Violations of the False Claims Act in Connection with Reconstruction Contracts in Afghanistan and Iraq
Often cases of alleged fraud against the government reaches far beyond US borders. This is the case as just last month the Justice Department announced that it had filed suit under the False Claims Act against two former executives of government contractor Louis Berger Group Inc. (LBG) for conspiring to overbill the U.S. Agency for International Development (USAID) and other companies for costs incurred in performing reconstruction contracts in Afghanistan, Iraq, and other countries. The executives named in the lawsuit are Derish M. Wolff and Salvatore J. Pepe, respectively the former CEO and CFO of LBG. “Those who do business with the U.S. government should expect appropriate consequences if they do not deal fairly,” said Principal Deputy Assistant Attorney General Benjamin C. Mizer, head of the Justice Department’s Civil Division.
The government is alleging that Wolff and Pepe directed and designed schemes that resulted in their company billing the government for indirect overhead costs at inflated rates. For example, Wolff and Pepe are alleged to have shifted portions of salaries for LBG executives from contracts paid for by foreign contracts and state governments and private entities to contracts paid for by the US. The two men are then alleged to have certified the false rates and submitted them to the government.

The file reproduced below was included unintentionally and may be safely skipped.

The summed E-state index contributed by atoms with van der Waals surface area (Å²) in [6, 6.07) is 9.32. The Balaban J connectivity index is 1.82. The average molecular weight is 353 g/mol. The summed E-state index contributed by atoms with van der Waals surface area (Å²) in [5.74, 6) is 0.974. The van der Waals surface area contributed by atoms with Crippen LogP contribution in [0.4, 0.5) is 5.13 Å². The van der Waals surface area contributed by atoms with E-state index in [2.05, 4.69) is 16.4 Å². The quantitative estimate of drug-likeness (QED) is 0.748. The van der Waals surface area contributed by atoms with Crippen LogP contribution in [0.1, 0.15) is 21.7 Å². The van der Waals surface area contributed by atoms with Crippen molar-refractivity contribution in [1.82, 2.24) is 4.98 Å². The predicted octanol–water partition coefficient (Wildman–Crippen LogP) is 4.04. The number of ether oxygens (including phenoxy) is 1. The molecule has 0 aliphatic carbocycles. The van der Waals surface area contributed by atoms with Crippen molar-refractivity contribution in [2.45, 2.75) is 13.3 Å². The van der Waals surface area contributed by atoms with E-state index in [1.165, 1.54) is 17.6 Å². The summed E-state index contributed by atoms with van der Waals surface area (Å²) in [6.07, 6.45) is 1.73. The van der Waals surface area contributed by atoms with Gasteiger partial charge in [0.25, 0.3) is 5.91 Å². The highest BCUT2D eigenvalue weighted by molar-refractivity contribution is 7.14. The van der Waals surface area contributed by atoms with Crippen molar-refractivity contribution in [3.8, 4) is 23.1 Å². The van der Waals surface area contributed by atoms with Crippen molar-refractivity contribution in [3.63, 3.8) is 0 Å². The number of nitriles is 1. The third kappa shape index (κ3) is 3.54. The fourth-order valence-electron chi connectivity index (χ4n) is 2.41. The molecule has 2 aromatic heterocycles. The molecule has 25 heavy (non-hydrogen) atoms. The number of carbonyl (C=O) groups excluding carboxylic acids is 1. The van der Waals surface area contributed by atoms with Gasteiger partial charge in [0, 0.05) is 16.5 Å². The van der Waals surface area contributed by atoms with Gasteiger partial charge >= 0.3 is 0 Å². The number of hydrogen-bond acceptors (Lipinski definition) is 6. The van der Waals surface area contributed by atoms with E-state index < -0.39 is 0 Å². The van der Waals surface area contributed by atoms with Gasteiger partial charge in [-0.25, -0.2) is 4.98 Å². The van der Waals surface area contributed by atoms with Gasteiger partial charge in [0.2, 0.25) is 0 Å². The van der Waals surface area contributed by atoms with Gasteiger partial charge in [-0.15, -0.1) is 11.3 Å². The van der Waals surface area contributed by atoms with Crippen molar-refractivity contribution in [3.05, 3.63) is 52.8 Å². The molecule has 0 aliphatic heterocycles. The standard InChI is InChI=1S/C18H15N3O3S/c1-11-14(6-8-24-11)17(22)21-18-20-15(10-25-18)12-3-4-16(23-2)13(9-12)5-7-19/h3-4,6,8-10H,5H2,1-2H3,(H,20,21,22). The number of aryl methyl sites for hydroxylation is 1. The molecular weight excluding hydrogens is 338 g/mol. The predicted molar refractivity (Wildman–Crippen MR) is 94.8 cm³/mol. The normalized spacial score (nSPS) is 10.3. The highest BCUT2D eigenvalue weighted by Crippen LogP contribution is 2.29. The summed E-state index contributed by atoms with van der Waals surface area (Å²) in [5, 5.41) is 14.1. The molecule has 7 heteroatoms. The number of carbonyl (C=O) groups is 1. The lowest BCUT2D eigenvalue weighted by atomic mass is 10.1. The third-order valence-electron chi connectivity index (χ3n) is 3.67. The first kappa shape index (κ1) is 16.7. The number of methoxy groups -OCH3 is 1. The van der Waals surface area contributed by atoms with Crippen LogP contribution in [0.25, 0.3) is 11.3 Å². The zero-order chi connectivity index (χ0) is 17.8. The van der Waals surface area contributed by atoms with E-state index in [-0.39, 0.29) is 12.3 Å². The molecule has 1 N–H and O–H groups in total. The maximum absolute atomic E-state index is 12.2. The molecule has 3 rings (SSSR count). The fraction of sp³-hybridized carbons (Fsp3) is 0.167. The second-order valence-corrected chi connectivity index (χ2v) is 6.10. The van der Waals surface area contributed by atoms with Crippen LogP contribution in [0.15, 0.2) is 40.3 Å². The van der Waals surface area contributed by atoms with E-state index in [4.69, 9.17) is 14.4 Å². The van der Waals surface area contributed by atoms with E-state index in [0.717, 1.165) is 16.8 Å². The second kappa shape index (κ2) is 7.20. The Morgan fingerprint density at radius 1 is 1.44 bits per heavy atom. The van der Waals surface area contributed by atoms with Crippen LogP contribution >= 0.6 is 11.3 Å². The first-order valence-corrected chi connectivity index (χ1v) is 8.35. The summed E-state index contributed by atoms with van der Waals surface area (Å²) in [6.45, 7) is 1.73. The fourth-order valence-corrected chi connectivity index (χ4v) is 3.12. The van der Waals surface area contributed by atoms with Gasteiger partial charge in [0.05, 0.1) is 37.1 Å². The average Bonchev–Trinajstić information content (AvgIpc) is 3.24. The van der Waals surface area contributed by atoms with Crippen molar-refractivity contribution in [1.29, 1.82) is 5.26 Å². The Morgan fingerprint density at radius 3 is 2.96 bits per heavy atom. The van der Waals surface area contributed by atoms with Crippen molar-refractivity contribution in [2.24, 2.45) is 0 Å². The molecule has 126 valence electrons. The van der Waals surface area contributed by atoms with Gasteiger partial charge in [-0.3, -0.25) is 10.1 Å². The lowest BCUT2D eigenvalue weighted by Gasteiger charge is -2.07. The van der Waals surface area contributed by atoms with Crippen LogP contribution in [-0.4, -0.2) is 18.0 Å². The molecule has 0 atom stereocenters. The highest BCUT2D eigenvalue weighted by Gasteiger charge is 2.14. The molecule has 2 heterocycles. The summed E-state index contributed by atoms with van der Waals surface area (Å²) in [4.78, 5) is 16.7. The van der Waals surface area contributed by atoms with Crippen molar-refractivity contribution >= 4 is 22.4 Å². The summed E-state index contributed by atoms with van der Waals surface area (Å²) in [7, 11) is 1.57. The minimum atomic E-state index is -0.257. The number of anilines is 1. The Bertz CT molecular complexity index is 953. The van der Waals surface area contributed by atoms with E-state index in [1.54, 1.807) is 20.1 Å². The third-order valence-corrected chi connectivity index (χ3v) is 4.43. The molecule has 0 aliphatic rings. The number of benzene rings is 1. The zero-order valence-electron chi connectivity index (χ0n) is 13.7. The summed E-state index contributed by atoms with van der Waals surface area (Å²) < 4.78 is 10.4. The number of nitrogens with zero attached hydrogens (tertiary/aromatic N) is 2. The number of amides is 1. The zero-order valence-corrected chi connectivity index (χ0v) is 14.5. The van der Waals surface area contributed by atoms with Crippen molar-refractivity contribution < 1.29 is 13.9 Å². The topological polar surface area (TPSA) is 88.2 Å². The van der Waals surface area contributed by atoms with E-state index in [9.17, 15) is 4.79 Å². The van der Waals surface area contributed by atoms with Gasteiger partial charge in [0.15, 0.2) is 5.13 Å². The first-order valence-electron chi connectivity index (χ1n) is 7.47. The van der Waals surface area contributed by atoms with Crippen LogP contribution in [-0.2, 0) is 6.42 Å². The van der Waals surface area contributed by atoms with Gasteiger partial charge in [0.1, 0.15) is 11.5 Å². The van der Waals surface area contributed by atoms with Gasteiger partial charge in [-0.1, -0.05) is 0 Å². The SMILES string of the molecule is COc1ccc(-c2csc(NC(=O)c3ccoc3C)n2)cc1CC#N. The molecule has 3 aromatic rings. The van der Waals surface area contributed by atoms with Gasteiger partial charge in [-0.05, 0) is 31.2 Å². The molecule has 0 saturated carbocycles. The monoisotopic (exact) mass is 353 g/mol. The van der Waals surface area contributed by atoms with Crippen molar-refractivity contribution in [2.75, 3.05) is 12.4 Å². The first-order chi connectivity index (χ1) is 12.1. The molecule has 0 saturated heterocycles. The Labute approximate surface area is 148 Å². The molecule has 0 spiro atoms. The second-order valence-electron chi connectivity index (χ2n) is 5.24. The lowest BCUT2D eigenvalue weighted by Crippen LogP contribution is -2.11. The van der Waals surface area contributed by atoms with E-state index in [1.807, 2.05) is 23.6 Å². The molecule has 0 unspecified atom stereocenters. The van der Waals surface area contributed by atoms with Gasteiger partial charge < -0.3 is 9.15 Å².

This is not the first time the two men have been prosecuted by the government. Previously the US resolved criminal and civil claims against LBG on November 5, 2010. The charges arose from the same kinds of acts that are alleged to have occurred in this complaint. In 2010 LBG entered into a Deferred Prosecution Agreement and paid $50.6 million to resolve False Claims Act allegations. Pepe pleaded guilty to conspiracy to defraud the government as was sentenced to one year probation. Wolff pleaded guilty to the same charge in Dec of 2014 and was sentenced to 12 months of home confinement and was required to pay a $4.5 million fine.
The government’s complaint arises from a lawsuit brought about under the qui tam, or whistleblower, provisions of the False Claims Act, by Harold Salomon, a former accountant of LBG. Under the False Claims Act, private citizens are allowed to sue on behalf of the US government in cases involving False Claims Act violations and are also entitled to share in any subsequent recovery. “I applaud the dedication of USAID-OIG special agents, along with special agents of the FBI and the Defense Criminal Investigative Service,” said USAID Inspector General Ann Calvaresi Barr. If you believe you have knowledge of False Claims Act violations being committed against the government you are encouraged to contact a qui tam law firm. Whistleblower lawyers will help you understand your rights in such cases. This case is United States ex rel. Harold Salomon v. Derish M. Wolff & Salvatore J. Pepe, Civ. No. RWT-06-1970 (D. Md.).